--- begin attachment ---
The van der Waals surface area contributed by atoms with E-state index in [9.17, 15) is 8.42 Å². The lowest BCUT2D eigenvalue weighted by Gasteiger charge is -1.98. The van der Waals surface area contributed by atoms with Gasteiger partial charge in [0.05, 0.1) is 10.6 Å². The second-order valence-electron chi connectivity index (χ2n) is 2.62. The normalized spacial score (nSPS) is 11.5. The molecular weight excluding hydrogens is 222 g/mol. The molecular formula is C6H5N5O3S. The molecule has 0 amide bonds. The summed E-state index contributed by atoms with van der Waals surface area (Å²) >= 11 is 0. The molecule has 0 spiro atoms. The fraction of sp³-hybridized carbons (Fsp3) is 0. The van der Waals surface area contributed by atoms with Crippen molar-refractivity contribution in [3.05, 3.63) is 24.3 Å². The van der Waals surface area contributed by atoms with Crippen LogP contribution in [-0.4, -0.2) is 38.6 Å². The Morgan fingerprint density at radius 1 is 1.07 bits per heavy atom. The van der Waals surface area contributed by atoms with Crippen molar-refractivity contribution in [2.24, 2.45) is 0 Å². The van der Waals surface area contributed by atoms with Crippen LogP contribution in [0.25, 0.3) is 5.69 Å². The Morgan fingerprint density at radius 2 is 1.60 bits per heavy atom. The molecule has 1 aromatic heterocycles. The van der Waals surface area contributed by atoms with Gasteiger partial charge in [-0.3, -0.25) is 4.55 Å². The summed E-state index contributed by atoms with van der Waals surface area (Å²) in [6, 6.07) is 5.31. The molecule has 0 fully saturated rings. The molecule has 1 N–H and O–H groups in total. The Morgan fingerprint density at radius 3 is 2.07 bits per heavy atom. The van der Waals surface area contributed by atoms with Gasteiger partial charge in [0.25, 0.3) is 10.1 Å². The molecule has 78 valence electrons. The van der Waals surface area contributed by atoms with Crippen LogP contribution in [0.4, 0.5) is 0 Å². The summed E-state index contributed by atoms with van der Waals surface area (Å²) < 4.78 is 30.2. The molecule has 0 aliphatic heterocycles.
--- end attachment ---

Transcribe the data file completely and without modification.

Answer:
The van der Waals surface area contributed by atoms with E-state index in [9.17, 15) is 8.42 Å². The lowest BCUT2D eigenvalue weighted by Gasteiger charge is -1.98. The van der Waals surface area contributed by atoms with Gasteiger partial charge in [0.05, 0.1) is 10.6 Å². The second-order valence-electron chi connectivity index (χ2n) is 2.62. The normalized spacial score (nSPS) is 11.5. The molecular weight excluding hydrogens is 222 g/mol. The molecular formula is C6H5N5O3S. The molecule has 0 amide bonds. The summed E-state index contributed by atoms with van der Waals surface area (Å²) >= 11 is 0. The molecule has 0 spiro atoms. The fraction of sp³-hybridized carbons (Fsp3) is 0. The van der Waals surface area contributed by atoms with Crippen molar-refractivity contribution in [3.05, 3.63) is 24.3 Å². The van der Waals surface area contributed by atoms with Crippen LogP contribution in [-0.4, -0.2) is 38.6 Å². The Morgan fingerprint density at radius 1 is 1.07 bits per heavy atom. The van der Waals surface area contributed by atoms with Crippen molar-refractivity contribution in [2.24, 2.45) is 0 Å². The van der Waals surface area contributed by atoms with Crippen LogP contribution in [0.25, 0.3) is 5.69 Å². The Morgan fingerprint density at radius 2 is 1.60 bits per heavy atom. The molecule has 1 aromatic heterocycles. The van der Waals surface area contributed by atoms with Gasteiger partial charge in [-0.3, -0.25) is 4.55 Å². The summed E-state index contributed by atoms with van der Waals surface area (Å²) in [6, 6.07) is 5.31. The molecule has 0 fully saturated rings. The molecule has 1 N–H and O–H groups in total. The Morgan fingerprint density at radius 3 is 2.07 bits per heavy atom. The van der Waals surface area contributed by atoms with Gasteiger partial charge in [0.25, 0.3) is 10.1 Å². The molecule has 78 valence electrons. The van der Waals surface area contributed by atoms with Crippen LogP contribution in [0.4, 0.5) is 0 Å². The summed E-state index contributed by atoms with van der Waals surface area (Å²) < 4.78 is 30.2. The molecule has 0 aliphatic heterocycles.